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GAME NIGHT (LOGAN AT THE MOVIES)

Odd it took five years for Hollywood to make a movie version of their own “Hollywood Game Night”, which debuted in 2013, the fun NBC

competition show, hosted by the always entertaining Jane Lynch. “Game Night”, the new Hollywood comedy, from the guys who did “Horrible Bosses” gives an over the top twist turning this family friendly charade in to quite the riled up comedic treat.

The main duo Max and Annie (met at a bar trivia night) are both highly competitive, avid game players. The couple (played by Jason Bateman and Rachel McAdams) has been hosting weekly game nights at their home for the same group of friends for years. While Bateman has been a staple of these comedies McAdams is a very nice addition.

Max has always been in the shadow of his older brother Brooks (Kyle Chandler), a hot-shot investment banker. Brooks surprises them at one of their game nights and then invites everyone to come to his new house the following week for a game night they’ll never forget. Instead of charades or Scrabble, they take part in one of those elaborate murder mystery games that Brooks has set-up – that as you’d expect – doesn’t go as planned.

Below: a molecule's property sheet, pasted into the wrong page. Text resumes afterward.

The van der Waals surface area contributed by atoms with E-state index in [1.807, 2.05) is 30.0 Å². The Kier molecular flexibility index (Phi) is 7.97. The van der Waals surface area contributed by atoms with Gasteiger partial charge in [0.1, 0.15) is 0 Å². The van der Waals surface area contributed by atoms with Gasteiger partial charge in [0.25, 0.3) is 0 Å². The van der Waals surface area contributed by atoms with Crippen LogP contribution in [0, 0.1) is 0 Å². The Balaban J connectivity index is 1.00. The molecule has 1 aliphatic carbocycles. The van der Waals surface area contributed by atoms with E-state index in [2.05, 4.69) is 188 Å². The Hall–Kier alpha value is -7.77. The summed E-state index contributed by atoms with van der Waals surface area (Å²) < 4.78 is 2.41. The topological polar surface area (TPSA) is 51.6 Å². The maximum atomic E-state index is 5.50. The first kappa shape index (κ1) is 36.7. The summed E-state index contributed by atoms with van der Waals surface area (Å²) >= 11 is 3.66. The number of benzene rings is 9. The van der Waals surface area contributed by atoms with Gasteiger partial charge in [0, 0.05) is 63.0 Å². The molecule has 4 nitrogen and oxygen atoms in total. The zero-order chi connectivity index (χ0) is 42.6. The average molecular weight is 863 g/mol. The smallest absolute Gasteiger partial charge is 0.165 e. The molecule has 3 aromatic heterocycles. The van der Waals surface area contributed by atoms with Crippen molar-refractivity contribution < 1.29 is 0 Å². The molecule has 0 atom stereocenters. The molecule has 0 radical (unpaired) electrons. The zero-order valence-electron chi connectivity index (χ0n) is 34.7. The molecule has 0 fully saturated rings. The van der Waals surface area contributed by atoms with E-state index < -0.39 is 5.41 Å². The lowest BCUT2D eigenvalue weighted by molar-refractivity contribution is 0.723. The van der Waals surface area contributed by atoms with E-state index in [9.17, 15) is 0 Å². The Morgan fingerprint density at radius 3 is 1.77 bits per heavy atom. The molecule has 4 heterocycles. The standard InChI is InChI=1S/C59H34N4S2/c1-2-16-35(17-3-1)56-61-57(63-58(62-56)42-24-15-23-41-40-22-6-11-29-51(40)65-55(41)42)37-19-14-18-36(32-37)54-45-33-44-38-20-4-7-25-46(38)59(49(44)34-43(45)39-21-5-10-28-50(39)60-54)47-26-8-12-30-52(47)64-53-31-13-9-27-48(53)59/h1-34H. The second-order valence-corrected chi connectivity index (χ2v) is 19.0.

The draw of the movie is that you’re not supposed to know what’s part of the game and what’s not. Of course the script, by Mark Perez (“The Country Bears” and “Herbie: Fully Loaded” neither of which I have seen) is quite a stretch in some parts but still fun to engage with.

Both Bateman and McAdams are perfect together makes me wonder why it took this long too see them on screen. Jesse Plemons (Todd-“Breaking Bad”) plays a creepy cop who used to be involved in the “Game Night” back in the day, gets a few scenes to shine here as well. Even Michael C. Hall’s “Dexter” has a small role in all of this.

For this one you definitely want to stay through to the end after the credits, the credits its self is a clever mash up of the events that transpired. They do leave it open for a possible sequel in many forms.

Streaming on ClearPlay

Rated R for language, sexual references and some violence

I give it a B

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